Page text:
In November, 2017, the U.S. Food and Drug Administration authorized the first “digital pill” for an anti-psychotic medication. The pill was embedded with a chip or sensor, which sends a signal to a receiver, an adhesive patch worn by the patient who ingested the pill. Information regarding the dosage and time of ingestion is then transmitted from the receiver to a smartphone app that can be accessed by the patient and authorized individuals. This particular “digital pill” was designed for patients with mental illness who forgot or otherwise fail to take their prescribed medication. But “digital pills” for hypertension, diabetes, Alzheimer’s and other conditions also have been developed.
When a patient does not take the required dosage of medication or does not take the medication at the prescribed intervals, the chances of the treatment being successful is greatly diminished. “Digital pills” will allow doctors, caregivers, health care proxies, guardians and family members of disabled or incapacitated individuals to electronically and remotely monitor a patient’s medication compliance. These benefits, of course, must be balanced with the privacy issues raised by digital pills, including concerns under the Health Insurance Portability and Accountability Act (or HIPAA).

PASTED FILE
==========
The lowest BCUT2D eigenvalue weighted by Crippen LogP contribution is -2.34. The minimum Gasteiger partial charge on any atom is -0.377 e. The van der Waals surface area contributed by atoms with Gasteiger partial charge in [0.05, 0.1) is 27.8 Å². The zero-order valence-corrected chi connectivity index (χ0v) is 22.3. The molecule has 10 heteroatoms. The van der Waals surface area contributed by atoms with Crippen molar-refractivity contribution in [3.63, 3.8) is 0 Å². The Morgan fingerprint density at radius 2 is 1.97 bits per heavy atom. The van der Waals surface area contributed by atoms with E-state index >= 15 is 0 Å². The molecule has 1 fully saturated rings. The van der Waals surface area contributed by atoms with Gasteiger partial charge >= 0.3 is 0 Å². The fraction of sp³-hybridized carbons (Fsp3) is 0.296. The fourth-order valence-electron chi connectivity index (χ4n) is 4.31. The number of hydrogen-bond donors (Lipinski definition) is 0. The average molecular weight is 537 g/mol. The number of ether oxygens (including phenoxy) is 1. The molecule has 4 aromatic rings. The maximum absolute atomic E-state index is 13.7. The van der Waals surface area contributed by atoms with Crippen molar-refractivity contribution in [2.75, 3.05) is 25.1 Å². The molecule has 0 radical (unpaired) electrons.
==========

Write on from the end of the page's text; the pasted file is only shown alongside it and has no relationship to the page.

In New York, home health aides are not authorized to administer medications to the people they care for. This restriction poses a challenge for incapacitated persons who are prescribed life-saving medications. Incapacitated individuals who require home care, or those whose family members simply live far away, are at risk of not take their medication or taking it properly. Individuals who rely on others, such as their health care proxies or guardians, to manage their medication regiment, and those they they rely on, will mutually benefit from the undeniable convenience and other benefits of “digital pills.” “Digital pills” are particularly well-suited for persons suffering from dementia or other cognitive impairments that impede their ability to be medication compliant. For guardians, in particular, “digital pills” may be a powerful tool in their ability to effectively carry out their guardianship duties for their wards residing alone in the community.